Arrow-right Camera

Outdoors blog

Public can comment on getting nets out of lower Columbia

Spring chinook salmon are prized for table quality.  (File / The Spokesman-Review)
Spring chinook salmon are prized for table quality. (File / The Spokesman-Review)

SALMON FISHING -- The Washington Fish and Wildlife Commission will take public comment on a proposed plan to restructure salmon and sturgeon fisheries on the lower Columbia River at a meeting Dec. 14-15 in Olympia.

The Oregon Fish and Wildlife Commission voted 4-2 Friday to approve the plan, which forces commercial gillnets out of the rive rand into the tributaries.

  • Here's another report on the Oregon Commission's vote from the Vancouver Columbian.

In mid-November, a work group made up of representatives from Washington and Oregon developed a set of recommendations to restructure salmon and sturgeon fisheries in the lower Columbia River.

Members of the Tri-State Steelheaders are trying to get the commission to looking into aspects of spring chinook management that, in their opinion, short-change Eastern Washington sport fishermen.

For example, they say in the letter document attached below, "37 percent of the Columbia River Salmon & Steelhead Endorsements are purchased by anglers in communities located in Eastern Washington, while only 12 percent of the  harvest for spring chinook has been allowed to occur above Bonneville Dam."

Click "continue reading" below for a list of key provisions in the proposed plan as cited by the Washington Department of Fish and Wildlife.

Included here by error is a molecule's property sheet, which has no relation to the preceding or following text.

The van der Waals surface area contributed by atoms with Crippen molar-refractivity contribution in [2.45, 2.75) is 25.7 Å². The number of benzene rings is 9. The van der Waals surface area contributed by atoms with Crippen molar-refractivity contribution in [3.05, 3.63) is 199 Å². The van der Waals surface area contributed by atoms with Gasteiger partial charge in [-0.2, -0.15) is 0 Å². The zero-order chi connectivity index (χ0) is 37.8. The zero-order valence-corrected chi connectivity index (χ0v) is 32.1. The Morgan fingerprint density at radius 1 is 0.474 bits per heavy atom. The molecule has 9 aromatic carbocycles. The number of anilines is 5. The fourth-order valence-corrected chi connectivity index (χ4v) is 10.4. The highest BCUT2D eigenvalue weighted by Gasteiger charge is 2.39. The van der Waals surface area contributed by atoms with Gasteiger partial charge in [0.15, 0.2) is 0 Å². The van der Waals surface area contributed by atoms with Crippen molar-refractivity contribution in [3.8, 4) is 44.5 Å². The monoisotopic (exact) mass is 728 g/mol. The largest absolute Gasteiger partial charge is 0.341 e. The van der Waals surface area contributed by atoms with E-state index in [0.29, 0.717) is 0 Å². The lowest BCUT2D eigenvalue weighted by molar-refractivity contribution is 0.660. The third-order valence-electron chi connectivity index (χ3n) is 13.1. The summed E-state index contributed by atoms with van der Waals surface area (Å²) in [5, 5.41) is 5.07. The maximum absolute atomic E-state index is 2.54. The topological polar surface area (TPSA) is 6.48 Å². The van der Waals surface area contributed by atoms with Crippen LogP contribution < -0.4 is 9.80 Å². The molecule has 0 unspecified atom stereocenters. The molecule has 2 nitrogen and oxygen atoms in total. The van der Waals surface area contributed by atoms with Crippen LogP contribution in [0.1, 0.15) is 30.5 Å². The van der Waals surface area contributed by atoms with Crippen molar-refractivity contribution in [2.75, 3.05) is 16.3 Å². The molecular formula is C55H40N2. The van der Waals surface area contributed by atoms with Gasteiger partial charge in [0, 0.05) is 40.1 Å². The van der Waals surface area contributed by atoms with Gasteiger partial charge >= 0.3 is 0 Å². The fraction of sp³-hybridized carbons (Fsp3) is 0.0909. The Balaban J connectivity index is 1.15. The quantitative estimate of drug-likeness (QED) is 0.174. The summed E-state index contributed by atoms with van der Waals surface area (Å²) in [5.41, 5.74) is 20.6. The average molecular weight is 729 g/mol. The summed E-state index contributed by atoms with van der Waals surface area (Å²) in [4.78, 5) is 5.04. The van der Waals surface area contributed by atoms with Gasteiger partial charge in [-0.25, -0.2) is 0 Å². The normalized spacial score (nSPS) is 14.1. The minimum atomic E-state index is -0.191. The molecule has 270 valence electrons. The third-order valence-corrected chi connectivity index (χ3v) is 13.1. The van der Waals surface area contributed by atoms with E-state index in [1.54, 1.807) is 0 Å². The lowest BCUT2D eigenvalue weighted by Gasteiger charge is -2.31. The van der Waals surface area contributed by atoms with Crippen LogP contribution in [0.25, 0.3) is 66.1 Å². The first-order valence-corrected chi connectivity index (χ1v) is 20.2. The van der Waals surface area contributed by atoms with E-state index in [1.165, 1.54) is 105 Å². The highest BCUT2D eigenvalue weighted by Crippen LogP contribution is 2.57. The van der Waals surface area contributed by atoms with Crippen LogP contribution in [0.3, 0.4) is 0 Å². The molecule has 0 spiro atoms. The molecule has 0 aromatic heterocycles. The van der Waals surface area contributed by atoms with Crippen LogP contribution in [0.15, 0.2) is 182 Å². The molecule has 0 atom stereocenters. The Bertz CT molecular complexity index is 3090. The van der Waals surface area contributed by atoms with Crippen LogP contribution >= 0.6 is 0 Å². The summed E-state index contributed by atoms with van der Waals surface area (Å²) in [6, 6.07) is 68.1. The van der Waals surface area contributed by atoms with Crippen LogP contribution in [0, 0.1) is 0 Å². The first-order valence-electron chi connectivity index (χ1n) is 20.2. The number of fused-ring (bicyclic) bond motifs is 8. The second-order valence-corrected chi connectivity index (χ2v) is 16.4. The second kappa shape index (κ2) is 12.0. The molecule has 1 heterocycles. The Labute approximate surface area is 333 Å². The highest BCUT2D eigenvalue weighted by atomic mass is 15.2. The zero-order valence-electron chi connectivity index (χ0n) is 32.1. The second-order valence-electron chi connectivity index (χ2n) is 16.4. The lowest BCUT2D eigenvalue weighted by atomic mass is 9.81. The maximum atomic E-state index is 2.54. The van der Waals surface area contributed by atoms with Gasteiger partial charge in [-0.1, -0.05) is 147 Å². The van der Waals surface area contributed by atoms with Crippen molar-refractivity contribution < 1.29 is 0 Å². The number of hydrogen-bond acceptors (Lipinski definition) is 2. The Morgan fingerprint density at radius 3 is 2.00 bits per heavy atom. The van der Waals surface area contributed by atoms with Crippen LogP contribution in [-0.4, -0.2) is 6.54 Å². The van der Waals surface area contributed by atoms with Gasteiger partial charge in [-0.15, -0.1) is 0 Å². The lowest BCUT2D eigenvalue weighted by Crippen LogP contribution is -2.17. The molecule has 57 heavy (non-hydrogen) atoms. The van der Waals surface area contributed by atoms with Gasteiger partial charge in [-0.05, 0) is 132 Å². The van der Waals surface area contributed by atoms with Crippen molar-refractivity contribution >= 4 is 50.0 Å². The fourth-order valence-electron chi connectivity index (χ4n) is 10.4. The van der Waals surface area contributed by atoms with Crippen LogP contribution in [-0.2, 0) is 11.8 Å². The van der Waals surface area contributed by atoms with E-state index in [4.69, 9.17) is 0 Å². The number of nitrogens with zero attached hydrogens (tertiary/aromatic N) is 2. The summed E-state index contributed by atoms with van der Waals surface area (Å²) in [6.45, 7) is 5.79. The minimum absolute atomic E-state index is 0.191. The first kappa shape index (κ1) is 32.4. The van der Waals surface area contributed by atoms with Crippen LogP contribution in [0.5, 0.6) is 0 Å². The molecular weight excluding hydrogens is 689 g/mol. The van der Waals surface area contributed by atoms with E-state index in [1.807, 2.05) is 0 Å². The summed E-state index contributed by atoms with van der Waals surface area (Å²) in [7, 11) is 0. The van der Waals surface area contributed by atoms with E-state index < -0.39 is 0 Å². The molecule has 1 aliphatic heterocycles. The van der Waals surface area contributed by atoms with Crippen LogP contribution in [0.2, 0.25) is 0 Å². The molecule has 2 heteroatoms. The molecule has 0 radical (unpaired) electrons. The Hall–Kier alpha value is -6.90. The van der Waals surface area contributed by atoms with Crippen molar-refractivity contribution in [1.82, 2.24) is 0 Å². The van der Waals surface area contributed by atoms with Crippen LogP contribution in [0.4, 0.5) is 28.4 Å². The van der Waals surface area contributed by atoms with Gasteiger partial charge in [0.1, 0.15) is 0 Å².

Also on the commission's Dec. 14-15 meeting agenda are proposed rules for compensating livestock operators for losses to bears, cougars and wolves.

Key provisions of the proposed plan, "Management Strategies for Columbia River Recreational and Commercial Fisheries: 2013 and Beyond," include:

  • Prioritizing the recreational fisheries in the mainstem Columbia River and commercial fisheries in off-channel areas.
  • Transitioning commercial fisheries remaining in the mainstem Columbia River to alternative gear, such as beach and purse seines.
  • Phasing out the use of gillnets by non-tribal fishers in the mainstem by 2017, while maintaining the economic viability of the commercial fishery during and after the transition.
  • Shifting a greater portion of current hatchery salmon releases to off-channel areas, and exploring options for expanding those areas for commercial fisheries.
  • Gradually increasing the catch share of salmon for the sport fishery in the mainstem over the next four years and by 2017 providing 100 percent of the summer and mainstem spring chinook harvest to the sport fishery, while increasing spring chinook opportunity for the commercial fishery in the off-channel areas.
  • Requiring sport anglers fishing for salmon and steelhead in the mainstem Columbia River and its tributaries to use barbless hooks beginning 2013.
  • Considering catch-and-release only recreational fisheries for white sturgeon in the lower river, as well as Washington's coast and Puget Sound, to protect lower Columbia River-origin white sturgeon. Closing non-tribal commercial fisheries for white sturgeon in the lower river and coast also would be considered as part of this effort.
  • Reviewing the plan during the transition to ensure objectives are being met. If necessary, changes will be made to meet the established objectives.

You must be logged in to post comments. Please log in here or click the comment box below for options.

comments powered by Disqus
« Back to Outdoors blog
Rich Landers
Rich Landers joined The Spokesman-Review in 1977. He is the Outdoors editor for the Sports Department writing and photographing stories about hiking, hunting, fishing, boating, conservation, nature and wildlife and related topics.

Follow Rich online: